A couple of months ago, a commenter named Capitalist left an interesting comment on my MonaVie article. Essentially he was saying that he didn’t see a problem with MonaVie despite the fact that I made a substantial argument that: “MonaVie is a grossly overpriced product, with little nutritional value, wrapped in a poor business opportunity that appears to be illegal pyramid scheme, supported by nonsensical “scientific” studies and illegal medical claims.”
His argument was three-fold:
- that the products aren’t illegal (citing that it wasn’t like “Meth”).
- that if there are false claims someone should file a substantial lawsuit against them… but that he didn’t feel there was substantial evidence. (He apparently never visited my MonaVie Scam website that documents extensive evidence of false and misleading claims by MonaVie and its distributors.)
- The fight against MLMs hurts the Salt Lake City economy, specifically noting, “there are entire industries in SLC supplying these companies, making money, and creating jobs. Accountants, bottle suppliers, box makers, construction for new buildings, label printers, marketing firms, networking companies, lawyers, etc… Say you succeed and tear down every MLM. What’s been done now? Basically, a crap load of people are out of work or hurting financially.”
Clearly he was trying to troll me. However, I like to let everyone have their say because this discussion helps us learn.
I dismissed the first point. When the FTC shut down JewelWay they weren’t saying that selling jewelry is illegal. It was using the product to hide a pyramid scheme that got it shut down.
The second point had a little more merit. In fact, MonaVie was sued by Joe Neal Oliver of Arkansas for the false claims. The two sides reached a settlement where MonaVie set-up a settlement fund of $4.5 million to pay those in Arkansas who bought the product. Maybe it is just me, but I don’t think a company would pay $4.5 million unless there was substantial evidence against it.
In subsequent comments, Capitalist suggested that I sue the MLM companies making false claims. I’m not really a big fan of the legal system. There’s a ton of red tape, it takes years to get anything done, and in the end it seems like the lawyers make the majority of the money, not the victims. Finally, it’s difficult, maybe impossible to find a lawyer who will take on a case against these well-funded companies on contingency.
The third point about the economy of Salt Lake City had the most merit. I don’t want to put people out of work. I’m all for bottle suppliers, box makers, label printers, etc. making money. However, I can make a strong case that each of the companies is an illegal pyramid scheme using the FTC’s Guidelines. A pyramid scheme is not good for the economy. When people pay $40 for a bottle of MonaVie, a very, very small percentage is going to the bottle suppliers or label printers. These people make the same amount if they sell a bottle of $2 buck chuck. In fact, due to the extraordinarily high, and unjustified pricing, fewer bottles are purchased and these people make less than they could if the product was legitimately priced.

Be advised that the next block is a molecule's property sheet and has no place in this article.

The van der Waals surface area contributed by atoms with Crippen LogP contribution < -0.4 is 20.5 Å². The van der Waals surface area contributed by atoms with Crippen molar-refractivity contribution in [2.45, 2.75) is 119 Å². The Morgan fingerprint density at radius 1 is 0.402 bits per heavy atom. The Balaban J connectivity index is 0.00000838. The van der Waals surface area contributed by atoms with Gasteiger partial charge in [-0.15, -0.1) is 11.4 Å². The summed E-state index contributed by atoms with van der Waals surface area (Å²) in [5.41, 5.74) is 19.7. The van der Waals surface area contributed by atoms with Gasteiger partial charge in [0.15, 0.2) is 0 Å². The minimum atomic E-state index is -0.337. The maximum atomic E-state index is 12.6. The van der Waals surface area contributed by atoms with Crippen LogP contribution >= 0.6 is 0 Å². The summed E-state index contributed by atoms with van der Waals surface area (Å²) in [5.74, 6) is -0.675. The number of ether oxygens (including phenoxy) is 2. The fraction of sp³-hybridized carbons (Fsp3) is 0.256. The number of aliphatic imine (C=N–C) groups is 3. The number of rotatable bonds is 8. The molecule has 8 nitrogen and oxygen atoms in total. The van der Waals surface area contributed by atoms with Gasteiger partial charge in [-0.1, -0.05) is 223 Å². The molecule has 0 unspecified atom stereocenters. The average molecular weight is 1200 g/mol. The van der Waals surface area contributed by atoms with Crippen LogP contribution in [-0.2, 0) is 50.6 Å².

Since I can make a case that these companies are operating illegal pyramid schemes, I really don’t care about the accountants and lawyers who are likely in on it.
These companies transfer money from those who need it the most, the low-income distributors desperate for any kind of income, to very few people at the top of the pyramid. The company’s small ownership keeps the other big chunk. In any case, the economy of one small city is not worth the huge damage it does to the economy of the country. All the people saving their $2000 a year from avoiding MonaVie would likely put that money to work in other ways.
Finally, let’s not forget that Enron employed a lot of people. No one said, “Hey let’s ignore this fraud because it’s good for the jobs of these people.”
Capitalist seemed to get annoyed by all this logic and challenged me to do more, continuing to troll me saying that I’m not willing to do what it takes to shut down MLMs and that I’m a person of weak principles. He was asking if I’m really doing anything at all. He was in full troll-mode now. It’s like going up to a police officer and saying, “Hey, crime is still being committed. You clearly are wasting your time.” It simply doesn’t make any logical sense.
However, one question that did stick with me is, “How much of an impact am I really having?” I can judge impact from a couple of things: 1) the number of emails I get thanking me for the articles (many) and 2) the number of threats of their lawyers. They aren’t going to waste their time on someone who doesn’t impact the business.
Beyond that, I thought it was worth looking at the companies I’ve written about over the years to see how they are doing. Since most of the companies are privately traded and don’t release figures about their financial health, I decided to use Google Trends as a tool. I’ll be the first to admit that isn’t perfect, but it is very good at gauging “interest”, and probably the best tool available.
What follows are Google Trend graphs of various MLMs roughly in the order of size/popularity. I’ve placed the dot in the graph at the month that I wrote about the MLM. As a disclaimer, I have never gone to seek out MLMs to write about… people email me with stories and ask me to look into them (or in the case of MonaVie, approach my wife with a ridiculously overpriced bottle of juice). Click the images to enlarge them.